I have several sensor type:

  1. Sound (Range: 0 - 20)
  2. Light (Range: 0 - 600)
  3. Temperature

Both sound and light sensors have an expected range for their values. Temperature sensors are expected to stay pretty constant for the most part. I am trying to figure out the best way to detect outlier values for these sensor types. Currently I am looking at using a normal distribution of a rolling window over the past several hours.

I believe this will work fine for temperature sensors. However, with a sound sensor, sound may not always be present. It may suddenly be present after a day of no actual sound. The same thing with light.

Do I just accept large jumps in values as 'normal'? If no sound exists, and there is a jump then how could that be detected?

I am running into a bit of a brick wall, and would appreciate any suggestions you may have.


Perhaps you are looking for something like change detection. Do look into the CUSUM method specifically. It can be applied on your rolling window.

What you are looking to do is establish a pattern that is acceptable as being NOT an outlier. If using the CUSUM algorithm, you can produce a cumulative sum of all values within each rolling window of observations. You then have to set a threshold. In your case, you can set 2 thresholds, for example, mean +- standard deviation (upper and lower bound) of all observations made so far. When a new window exceeds these thresholds, you have your outlier. If you want to make this sensitive towards the new values rather than the entire window, you can assign weights to the values.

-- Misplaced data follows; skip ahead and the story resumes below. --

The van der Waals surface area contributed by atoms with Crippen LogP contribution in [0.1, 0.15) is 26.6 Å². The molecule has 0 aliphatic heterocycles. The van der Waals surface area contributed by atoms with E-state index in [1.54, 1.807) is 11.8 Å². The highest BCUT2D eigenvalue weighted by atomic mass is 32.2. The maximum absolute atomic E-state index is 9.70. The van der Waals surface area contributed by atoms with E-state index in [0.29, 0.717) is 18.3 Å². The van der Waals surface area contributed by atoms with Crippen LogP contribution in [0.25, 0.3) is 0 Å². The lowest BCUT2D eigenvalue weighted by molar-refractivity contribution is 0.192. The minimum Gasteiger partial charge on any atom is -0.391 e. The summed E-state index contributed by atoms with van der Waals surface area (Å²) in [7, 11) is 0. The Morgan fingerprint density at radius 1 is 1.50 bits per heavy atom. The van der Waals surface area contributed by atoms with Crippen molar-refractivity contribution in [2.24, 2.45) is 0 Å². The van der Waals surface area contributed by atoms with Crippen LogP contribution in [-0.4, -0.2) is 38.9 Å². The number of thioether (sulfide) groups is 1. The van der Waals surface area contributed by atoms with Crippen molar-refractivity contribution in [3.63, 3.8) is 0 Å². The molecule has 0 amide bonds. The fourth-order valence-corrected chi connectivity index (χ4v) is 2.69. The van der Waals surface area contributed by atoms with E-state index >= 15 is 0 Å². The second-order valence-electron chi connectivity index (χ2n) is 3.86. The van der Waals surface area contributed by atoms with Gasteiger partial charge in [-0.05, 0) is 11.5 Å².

It would be easiest if you kept constant the number of observations within each window rather than time interval of the window, but you could make adjustments for either implementation.

  • $\begingroup$ This is a little bit brief for an answer by our standards, do you think you could extend it - perhaps by adding a couple of sentences that summarise that link? $\endgroup$ – Silverfish Mar 4 '16 at 20:19
  • $\begingroup$ @Silverfish, done. This edit looks better? $\endgroup$ – Rahul Murmuria Mar 4 '16 at 20:34

Your Answer

By clicking “Post Your Answer”, you agree to our terms of service, privacy policy and cookie policy

Not the answer you're looking for? Browse other questions tagged or ask your own question.